Vancouver, British Columbia is a city of majestic mountain and sea views; a glittering skyline; polyglot population and, alas, incessant rain for much of the year. It also has some of the best vegetables, fruit, meat and seafood in North America (they are all available plus exceptional cheese and charcuterie at the Public Market on Granville Island). There are some very good restaurants. No, despite enthusiastic local boosters, it’s not New York — Vancouver does not yet have the population mass or money to rival New York’s enthusiastic restaurant culture. There is great Asian food and a Chinatown with lots of cheap and satisfying eateries. It’s not New York’s Chinatown and it certainly isn’t Flushing, the dream destination for Asian food.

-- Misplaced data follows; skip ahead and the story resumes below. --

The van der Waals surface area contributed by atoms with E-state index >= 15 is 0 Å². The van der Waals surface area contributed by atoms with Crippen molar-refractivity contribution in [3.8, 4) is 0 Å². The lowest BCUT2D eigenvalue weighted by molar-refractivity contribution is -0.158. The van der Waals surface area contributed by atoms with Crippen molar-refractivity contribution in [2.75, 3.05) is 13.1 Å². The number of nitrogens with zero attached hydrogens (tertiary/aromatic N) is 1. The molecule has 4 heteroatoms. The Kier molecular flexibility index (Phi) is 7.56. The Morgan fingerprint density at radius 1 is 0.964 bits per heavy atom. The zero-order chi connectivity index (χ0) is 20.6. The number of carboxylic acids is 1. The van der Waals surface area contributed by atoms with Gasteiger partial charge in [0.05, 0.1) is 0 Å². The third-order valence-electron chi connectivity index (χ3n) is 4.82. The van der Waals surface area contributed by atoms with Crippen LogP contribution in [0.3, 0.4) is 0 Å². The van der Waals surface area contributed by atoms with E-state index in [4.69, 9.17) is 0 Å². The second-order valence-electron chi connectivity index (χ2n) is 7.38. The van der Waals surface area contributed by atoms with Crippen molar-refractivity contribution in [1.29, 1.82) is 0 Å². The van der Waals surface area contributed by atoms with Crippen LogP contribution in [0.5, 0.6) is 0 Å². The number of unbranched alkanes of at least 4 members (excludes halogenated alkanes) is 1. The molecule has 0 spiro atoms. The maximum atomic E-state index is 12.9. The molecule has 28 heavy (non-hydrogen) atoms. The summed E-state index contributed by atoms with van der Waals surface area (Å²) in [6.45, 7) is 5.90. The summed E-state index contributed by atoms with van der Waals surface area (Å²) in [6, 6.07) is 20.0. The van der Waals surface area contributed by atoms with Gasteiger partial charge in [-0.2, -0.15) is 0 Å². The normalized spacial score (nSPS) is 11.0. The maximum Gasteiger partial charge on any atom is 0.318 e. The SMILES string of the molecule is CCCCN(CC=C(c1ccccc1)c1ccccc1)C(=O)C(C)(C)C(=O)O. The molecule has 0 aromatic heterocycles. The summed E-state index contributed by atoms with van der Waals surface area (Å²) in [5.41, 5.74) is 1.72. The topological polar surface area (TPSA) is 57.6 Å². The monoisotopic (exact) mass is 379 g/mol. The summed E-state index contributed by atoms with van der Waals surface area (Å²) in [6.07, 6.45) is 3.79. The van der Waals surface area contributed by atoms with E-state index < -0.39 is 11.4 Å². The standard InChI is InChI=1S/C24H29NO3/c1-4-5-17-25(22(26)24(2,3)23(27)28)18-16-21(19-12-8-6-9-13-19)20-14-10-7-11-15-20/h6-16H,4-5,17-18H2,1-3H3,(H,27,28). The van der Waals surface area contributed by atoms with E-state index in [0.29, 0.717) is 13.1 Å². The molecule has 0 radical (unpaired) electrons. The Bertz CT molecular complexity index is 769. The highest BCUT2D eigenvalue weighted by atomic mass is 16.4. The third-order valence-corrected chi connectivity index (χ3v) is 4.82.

What Vancouver has is Vij’s Restaurant and Vij’s Rangoli. At these dining destinations Vikram Vij and his wife, Meeru Dhalwala, have created a cuisine that, while using spices and techniques from all over India, is unlike anything served in traditional Indian restaurants. There is no tandoori oven and there are tiny French, Italian and Chinese influences that bubble up in the cooking. Vij’s Restaurant is the more formal affair (though still very casual in the Vancouver style). Cornish